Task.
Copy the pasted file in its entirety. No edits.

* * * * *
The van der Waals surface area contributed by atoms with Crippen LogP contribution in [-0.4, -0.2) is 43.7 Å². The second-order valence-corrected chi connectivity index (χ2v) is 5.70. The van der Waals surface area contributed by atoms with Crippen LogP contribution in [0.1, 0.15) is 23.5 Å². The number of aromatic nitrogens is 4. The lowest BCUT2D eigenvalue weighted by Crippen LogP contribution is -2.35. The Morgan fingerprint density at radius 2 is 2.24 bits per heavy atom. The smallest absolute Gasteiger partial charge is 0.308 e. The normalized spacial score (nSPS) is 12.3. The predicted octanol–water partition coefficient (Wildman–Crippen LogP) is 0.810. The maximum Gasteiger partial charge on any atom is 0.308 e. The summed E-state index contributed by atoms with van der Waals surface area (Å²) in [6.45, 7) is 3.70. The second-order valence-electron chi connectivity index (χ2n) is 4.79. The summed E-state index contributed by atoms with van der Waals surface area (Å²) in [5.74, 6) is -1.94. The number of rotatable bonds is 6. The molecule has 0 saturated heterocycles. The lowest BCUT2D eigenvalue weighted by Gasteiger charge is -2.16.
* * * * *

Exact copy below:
The van der Waals surface area contributed by atoms with Crippen LogP contribution in [-0.4, -0.2) is 43.7 Å². The second-order valence-corrected chi connectivity index (χ2v) is 5.70. The van der Waals surface area contributed by atoms with Crippen LogP contribution in [0.1, 0.15) is 23.5 Å². The number of aromatic nitrogens is 4. The lowest BCUT2D eigenvalue weighted by Crippen LogP contribution is -2.35. The Morgan fingerprint density at radius 2 is 2.24 bits per heavy atom. The smallest absolute Gasteiger partial charge is 0.308 e. The normalized spacial score (nSPS) is 12.3. The predicted octanol–water partition coefficient (Wildman–Crippen LogP) is 0.810. The maximum Gasteiger partial charge on any atom is 0.308 e. The summed E-state index contributed by atoms with van der Waals surface area (Å²) in [6.45, 7) is 3.70. The second-order valence-electron chi connectivity index (χ2n) is 4.79. The summed E-state index contributed by atoms with van der Waals surface area (Å²) in [5.74, 6) is -1.94. The number of rotatable bonds is 6. The molecule has 0 saturated heterocycles. The lowest BCUT2D eigenvalue weighted by Gasteiger charge is -2.16.